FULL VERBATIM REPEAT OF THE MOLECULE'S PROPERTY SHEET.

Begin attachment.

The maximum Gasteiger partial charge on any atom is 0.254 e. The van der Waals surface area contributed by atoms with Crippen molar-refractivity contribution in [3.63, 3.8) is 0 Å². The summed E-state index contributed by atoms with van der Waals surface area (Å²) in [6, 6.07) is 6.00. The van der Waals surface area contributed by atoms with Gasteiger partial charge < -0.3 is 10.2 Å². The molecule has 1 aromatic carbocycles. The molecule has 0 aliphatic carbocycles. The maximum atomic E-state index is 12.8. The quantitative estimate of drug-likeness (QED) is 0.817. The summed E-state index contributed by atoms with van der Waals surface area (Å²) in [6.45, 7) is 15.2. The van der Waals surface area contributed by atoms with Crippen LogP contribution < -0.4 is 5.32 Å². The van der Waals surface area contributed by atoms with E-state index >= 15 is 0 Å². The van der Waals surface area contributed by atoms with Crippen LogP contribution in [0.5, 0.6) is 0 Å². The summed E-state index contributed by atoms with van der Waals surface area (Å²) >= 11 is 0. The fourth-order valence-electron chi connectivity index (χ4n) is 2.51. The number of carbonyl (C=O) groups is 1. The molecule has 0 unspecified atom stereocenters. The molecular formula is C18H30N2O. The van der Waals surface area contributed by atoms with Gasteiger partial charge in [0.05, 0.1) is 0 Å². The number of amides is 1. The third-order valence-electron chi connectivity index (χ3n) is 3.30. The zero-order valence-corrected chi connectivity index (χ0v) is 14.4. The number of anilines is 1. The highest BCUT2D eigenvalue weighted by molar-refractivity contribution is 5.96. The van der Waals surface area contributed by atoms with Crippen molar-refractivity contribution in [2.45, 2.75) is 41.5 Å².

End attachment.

The maximum Gasteiger partial charge on any atom is 0.254 e. The van der Waals surface area contributed by atoms with Crippen molar-refractivity contribution in [3.63, 3.8) is 0 Å². The summed E-state index contributed by atoms with van der Waals surface area (Å²) in [6, 6.07) is 6.00. The van der Waals surface area contributed by atoms with Gasteiger partial charge < -0.3 is 10.2 Å². The molecule has 1 aromatic carbocycles. The molecule has 0 aliphatic carbocycles. The maximum atomic E-state index is 12.8. The quantitative estimate of drug-likeness (QED) is 0.817. The summed E-state index contributed by atoms with van der Waals surface area (Å²) in [6.45, 7) is 15.2. The van der Waals surface area contributed by atoms with Crippen LogP contribution < -0.4 is 5.32 Å². The van der Waals surface area contributed by atoms with E-state index >= 15 is 0 Å². The van der Waals surface area contributed by atoms with Crippen LogP contribution in [0.5, 0.6) is 0 Å². The summed E-state index contributed by atoms with van der Waals surface area (Å²) >= 11 is 0. The fourth-order valence-electron chi connectivity index (χ4n) is 2.51. The number of carbonyl (C=O) groups is 1. The molecule has 0 unspecified atom stereocenters. The molecular formula is C18H30N2O. The van der Waals surface area contributed by atoms with Gasteiger partial charge in [0.05, 0.1) is 0 Å². The number of amides is 1. The third-order valence-electron chi connectivity index (χ3n) is 3.30. The zero-order valence-corrected chi connectivity index (χ0v) is 14.4. The number of anilines is 1. The highest BCUT2D eigenvalue weighted by molar-refractivity contribution is 5.96. The van der Waals surface area contributed by atoms with Crippen molar-refractivity contribution in [2.45, 2.75) is 41.5 Å².